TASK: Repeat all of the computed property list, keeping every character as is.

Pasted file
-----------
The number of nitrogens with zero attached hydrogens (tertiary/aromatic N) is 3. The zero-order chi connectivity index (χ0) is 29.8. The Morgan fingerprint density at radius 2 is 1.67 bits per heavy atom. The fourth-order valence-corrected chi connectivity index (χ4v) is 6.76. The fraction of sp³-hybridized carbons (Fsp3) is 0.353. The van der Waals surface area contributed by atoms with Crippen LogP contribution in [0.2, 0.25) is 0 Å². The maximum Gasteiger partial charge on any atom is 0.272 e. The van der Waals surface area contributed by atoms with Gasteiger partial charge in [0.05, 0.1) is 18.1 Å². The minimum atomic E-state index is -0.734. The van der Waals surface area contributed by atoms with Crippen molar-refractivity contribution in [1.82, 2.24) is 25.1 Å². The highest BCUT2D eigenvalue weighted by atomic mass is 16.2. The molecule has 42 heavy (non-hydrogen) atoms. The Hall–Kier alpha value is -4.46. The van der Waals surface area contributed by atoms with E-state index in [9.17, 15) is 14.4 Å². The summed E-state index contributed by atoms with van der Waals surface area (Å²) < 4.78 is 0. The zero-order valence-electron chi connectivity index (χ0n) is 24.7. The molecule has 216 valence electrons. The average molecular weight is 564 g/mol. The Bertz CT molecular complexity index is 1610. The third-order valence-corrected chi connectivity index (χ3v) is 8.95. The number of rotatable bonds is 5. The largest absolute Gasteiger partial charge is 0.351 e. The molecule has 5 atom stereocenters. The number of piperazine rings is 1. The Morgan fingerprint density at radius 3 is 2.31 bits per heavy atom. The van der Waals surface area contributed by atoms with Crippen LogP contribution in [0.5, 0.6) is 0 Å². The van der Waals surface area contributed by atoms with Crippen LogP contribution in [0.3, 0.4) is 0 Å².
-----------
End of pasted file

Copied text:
The number of nitrogens with zero attached hydrogens (tertiary/aromatic N) is 3. The zero-order chi connectivity index (χ0) is 29.8. The Morgan fingerprint density at radius 2 is 1.67 bits per heavy atom. The fourth-order valence-corrected chi connectivity index (χ4v) is 6.76. The fraction of sp³-hybridized carbons (Fsp3) is 0.353. The van der Waals surface area contributed by atoms with Crippen LogP contribution in [0.2, 0.25) is 0 Å². The maximum Gasteiger partial charge on any atom is 0.272 e. The van der Waals surface area contributed by atoms with Gasteiger partial charge in [0.05, 0.1) is 18.1 Å². The minimum atomic E-state index is -0.734. The van der Waals surface area contributed by atoms with Crippen molar-refractivity contribution in [1.82, 2.24) is 25.1 Å². The highest BCUT2D eigenvalue weighted by atomic mass is 16.2. The molecule has 42 heavy (non-hydrogen) atoms. The Hall–Kier alpha value is -4.46. The van der Waals surface area contributed by atoms with E-state index in [9.17, 15) is 14.4 Å². The summed E-state index contributed by atoms with van der Waals surface area (Å²) < 4.78 is 0. The zero-order valence-electron chi connectivity index (χ0n) is 24.7. The molecule has 216 valence electrons. The average molecular weight is 564 g/mol. The Bertz CT molecular complexity index is 1610. The third-order valence-corrected chi connectivity index (χ3v) is 8.95. The number of rotatable bonds is 5. The largest absolute Gasteiger partial charge is 0.351 e. The molecule has 5 atom stereocenters. The number of piperazine rings is 1. The Morgan fingerprint density at radius 3 is 2.31 bits per heavy atom. The van der Waals surface area contributed by atoms with Crippen LogP contribution in [0.5, 0.6) is 0 Å². The van der Waals surface area contributed by atoms with Crippen LogP contribution in [0.3, 0.4) is 0 Å².